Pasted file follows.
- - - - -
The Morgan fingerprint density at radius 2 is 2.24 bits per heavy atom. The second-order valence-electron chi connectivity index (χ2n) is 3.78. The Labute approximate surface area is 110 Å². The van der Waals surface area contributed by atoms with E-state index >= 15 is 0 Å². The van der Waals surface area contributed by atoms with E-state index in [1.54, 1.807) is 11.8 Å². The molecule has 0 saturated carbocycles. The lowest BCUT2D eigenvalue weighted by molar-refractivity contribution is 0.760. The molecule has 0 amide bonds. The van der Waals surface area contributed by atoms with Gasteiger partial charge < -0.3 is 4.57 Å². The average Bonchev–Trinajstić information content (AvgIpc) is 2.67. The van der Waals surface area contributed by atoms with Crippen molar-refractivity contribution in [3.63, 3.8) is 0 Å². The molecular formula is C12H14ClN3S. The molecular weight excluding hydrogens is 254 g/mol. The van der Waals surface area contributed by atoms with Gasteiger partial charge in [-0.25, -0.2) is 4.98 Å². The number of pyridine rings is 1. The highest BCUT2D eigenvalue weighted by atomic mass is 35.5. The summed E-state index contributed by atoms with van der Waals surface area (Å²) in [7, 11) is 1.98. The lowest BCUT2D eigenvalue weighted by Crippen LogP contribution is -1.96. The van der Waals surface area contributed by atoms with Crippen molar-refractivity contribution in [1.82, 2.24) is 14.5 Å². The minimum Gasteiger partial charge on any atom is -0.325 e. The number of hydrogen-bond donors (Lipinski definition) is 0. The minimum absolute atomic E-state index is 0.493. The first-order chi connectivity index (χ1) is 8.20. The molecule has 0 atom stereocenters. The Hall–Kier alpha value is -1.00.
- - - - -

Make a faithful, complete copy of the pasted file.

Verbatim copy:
The Morgan fingerprint density at radius 2 is 2.24 bits per heavy atom. The second-order valence-electron chi connectivity index (χ2n) is 3.78. The Labute approximate surface area is 110 Å². The van der Waals surface area contributed by atoms with E-state index >= 15 is 0 Å². The van der Waals surface area contributed by atoms with E-state index in [1.54, 1.807) is 11.8 Å². The molecule has 0 saturated carbocycles. The lowest BCUT2D eigenvalue weighted by molar-refractivity contribution is 0.760. The molecule has 0 amide bonds. The van der Waals surface area contributed by atoms with Gasteiger partial charge < -0.3 is 4.57 Å². The average Bonchev–Trinajstić information content (AvgIpc) is 2.67. The van der Waals surface area contributed by atoms with Crippen molar-refractivity contribution in [3.63, 3.8) is 0 Å². The molecular formula is C12H14ClN3S. The molecular weight excluding hydrogens is 254 g/mol. The van der Waals surface area contributed by atoms with Gasteiger partial charge in [-0.25, -0.2) is 4.98 Å². The number of pyridine rings is 1. The highest BCUT2D eigenvalue weighted by atomic mass is 35.5. The summed E-state index contributed by atoms with van der Waals surface area (Å²) in [7, 11) is 1.98. The lowest BCUT2D eigenvalue weighted by Crippen LogP contribution is -1.96. The van der Waals surface area contributed by atoms with Crippen molar-refractivity contribution in [1.82, 2.24) is 14.5 Å². The minimum Gasteiger partial charge on any atom is -0.325 e. The number of hydrogen-bond donors (Lipinski definition) is 0. The minimum absolute atomic E-state index is 0.493. The first-order chi connectivity index (χ1) is 8.20. The molecule has 0 atom stereocenters. The Hall–Kier alpha value is -1.00.